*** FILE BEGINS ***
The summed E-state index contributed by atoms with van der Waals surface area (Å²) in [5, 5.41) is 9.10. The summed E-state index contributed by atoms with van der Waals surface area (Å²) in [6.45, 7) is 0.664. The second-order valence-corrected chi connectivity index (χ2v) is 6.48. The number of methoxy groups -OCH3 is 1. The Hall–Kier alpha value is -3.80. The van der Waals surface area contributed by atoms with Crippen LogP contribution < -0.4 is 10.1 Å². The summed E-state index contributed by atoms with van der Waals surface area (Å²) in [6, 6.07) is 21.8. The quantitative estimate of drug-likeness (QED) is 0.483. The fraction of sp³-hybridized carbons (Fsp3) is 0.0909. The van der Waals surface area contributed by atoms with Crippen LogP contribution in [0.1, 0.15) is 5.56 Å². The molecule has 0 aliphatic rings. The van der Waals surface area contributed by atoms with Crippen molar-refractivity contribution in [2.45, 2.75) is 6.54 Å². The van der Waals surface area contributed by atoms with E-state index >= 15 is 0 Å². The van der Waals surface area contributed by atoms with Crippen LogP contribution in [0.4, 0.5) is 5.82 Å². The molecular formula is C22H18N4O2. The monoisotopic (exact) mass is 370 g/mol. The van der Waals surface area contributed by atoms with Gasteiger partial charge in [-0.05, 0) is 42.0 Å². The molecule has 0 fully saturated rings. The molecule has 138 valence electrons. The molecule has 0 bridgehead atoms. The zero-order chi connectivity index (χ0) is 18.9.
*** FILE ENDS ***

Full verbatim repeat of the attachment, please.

The summed E-state index contributed by atoms with van der Waals surface area (Å²) in [5, 5.41) is 9.10. The summed E-state index contributed by atoms with van der Waals surface area (Å²) in [6.45, 7) is 0.664. The second-order valence-corrected chi connectivity index (χ2v) is 6.48. The number of methoxy groups -OCH3 is 1. The Hall–Kier alpha value is -3.80. The van der Waals surface area contributed by atoms with Crippen LogP contribution < -0.4 is 10.1 Å². The summed E-state index contributed by atoms with van der Waals surface area (Å²) in [6, 6.07) is 21.8. The quantitative estimate of drug-likeness (QED) is 0.483. The fraction of sp³-hybridized carbons (Fsp3) is 0.0909. The van der Waals surface area contributed by atoms with Crippen LogP contribution in [0.1, 0.15) is 5.56 Å². The molecule has 0 aliphatic rings. The van der Waals surface area contributed by atoms with Crippen molar-refractivity contribution in [2.45, 2.75) is 6.54 Å². The van der Waals surface area contributed by atoms with E-state index >= 15 is 0 Å². The van der Waals surface area contributed by atoms with Crippen LogP contribution in [0.4, 0.5) is 5.82 Å². The molecular formula is C22H18N4O2. The monoisotopic (exact) mass is 370 g/mol. The van der Waals surface area contributed by atoms with Gasteiger partial charge in [-0.05, 0) is 42.0 Å². The molecule has 0 fully saturated rings. The molecule has 138 valence electrons. The molecule has 0 bridgehead atoms. The zero-order chi connectivity index (χ0) is 18.9.